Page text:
MEMPHIS, TN (abc24.com) - The city of Memphis is planning on asking the state for a waiver concerning the check engine light controversy.
This year the city changed its auto inspections policy and started using a vehicle computer diagnostic system to check vehicle emissions. The state law for Memphis now is if the check engine light is on the car won't pass inspection, no matter if there's nothing wrong.
In the case of one Frayser woman, the law has left her feeling helpless, depressed, and not knowing what to do. It's a story that many of you might already know all too well.
There she sits, a seven year old Chrysler PT Cruiser. It took a lot of work for Latoya Hunt to save up $2,000. But she did, and as soon as she bought it her troubles began. Her check engine light went on just before she tried to get the car inspected.
"It needed a cam shaft sensor, and they put it on. The engine light is still on and it's still not passing inspection," she said.
Latoya works in a warehouse every day. She has a four year old daughter. This is her first car. She loves the car. The engine sounds great; there's no smoke coming out of the exhaust system.
Here's the trouble. Mechanics don't know why her check engine light won't go off. She now has $2,000 of bureaucratic red tape sitting in her driveway.
"How do I get back and forth to work now? How do I get my daughter back and forth?" she asked. "I don't deal with anyone else. I work and I come home. It's me and my daughter."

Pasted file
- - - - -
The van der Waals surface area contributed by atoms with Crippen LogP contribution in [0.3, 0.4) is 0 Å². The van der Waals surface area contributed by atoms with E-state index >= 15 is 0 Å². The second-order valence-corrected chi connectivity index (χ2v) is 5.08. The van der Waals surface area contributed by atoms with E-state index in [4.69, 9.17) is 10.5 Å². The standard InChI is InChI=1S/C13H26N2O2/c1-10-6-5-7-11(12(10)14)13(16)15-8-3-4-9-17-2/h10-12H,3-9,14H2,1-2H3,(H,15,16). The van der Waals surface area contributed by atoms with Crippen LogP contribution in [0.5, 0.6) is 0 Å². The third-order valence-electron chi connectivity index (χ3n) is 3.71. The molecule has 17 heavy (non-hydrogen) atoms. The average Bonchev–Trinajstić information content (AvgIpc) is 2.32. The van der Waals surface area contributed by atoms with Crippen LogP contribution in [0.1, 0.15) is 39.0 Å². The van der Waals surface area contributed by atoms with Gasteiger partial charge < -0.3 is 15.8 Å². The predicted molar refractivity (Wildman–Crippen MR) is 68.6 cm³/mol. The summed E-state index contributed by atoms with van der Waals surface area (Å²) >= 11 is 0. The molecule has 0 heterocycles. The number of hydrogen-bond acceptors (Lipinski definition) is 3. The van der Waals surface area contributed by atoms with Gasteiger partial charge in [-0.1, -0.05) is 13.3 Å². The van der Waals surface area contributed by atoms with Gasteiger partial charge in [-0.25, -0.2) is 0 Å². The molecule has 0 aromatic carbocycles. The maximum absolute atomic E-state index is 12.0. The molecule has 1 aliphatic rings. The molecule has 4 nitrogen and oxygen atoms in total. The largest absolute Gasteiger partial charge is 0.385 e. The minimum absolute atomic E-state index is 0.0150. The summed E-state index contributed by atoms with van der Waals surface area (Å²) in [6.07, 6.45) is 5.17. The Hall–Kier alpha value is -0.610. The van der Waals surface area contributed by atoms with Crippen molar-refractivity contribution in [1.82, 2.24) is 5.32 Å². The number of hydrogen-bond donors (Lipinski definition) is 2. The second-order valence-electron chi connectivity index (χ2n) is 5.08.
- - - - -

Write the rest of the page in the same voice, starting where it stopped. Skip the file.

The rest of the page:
There are a lot of Latoya Hunts in Memphis. People who do the best they can, working hard, trying to save a little money.
The whole thing with the check engine light is to try and keep the air clean. But, clean air doesn't mean much to people who are battling life's troubles.
Latoya moved here from Indiana. She's fighting for child support, and her car was a way she could continue to fight. Not any more.
"I have to go all the way to Indianapolis, Indiana on March 19th. And I can't even go because of my car. I can't get, like, any leeway. I don't know what to do."
City Councilman Harold Collins doesn't think it's right either. He's heard from hundreds of you about the check engine light issue.
"What requirement does the federal government or the state government put on us so our drivers can be, in my opinion, discriminated against?" he asked. "We have drivers from all over the tri-county area that don't even have to go through inspection, let alone drive with the engine light on."
Memphis Chief Administrative Officer George Little says he's also received a lot of calls from people about this.
"If you've looked into this matter you know there's a lot of conflicting information out there. But we do want to balance out the burden on the citizens against the need for clean air to make a reasonable request for relief from the state."
The city is going to ask state officials in Nashville for a waiver, but it won't happen fast. It won't help Latoya Hunt at all.
"I worked hard for this. I worked hard! And it's not fair. It's not right."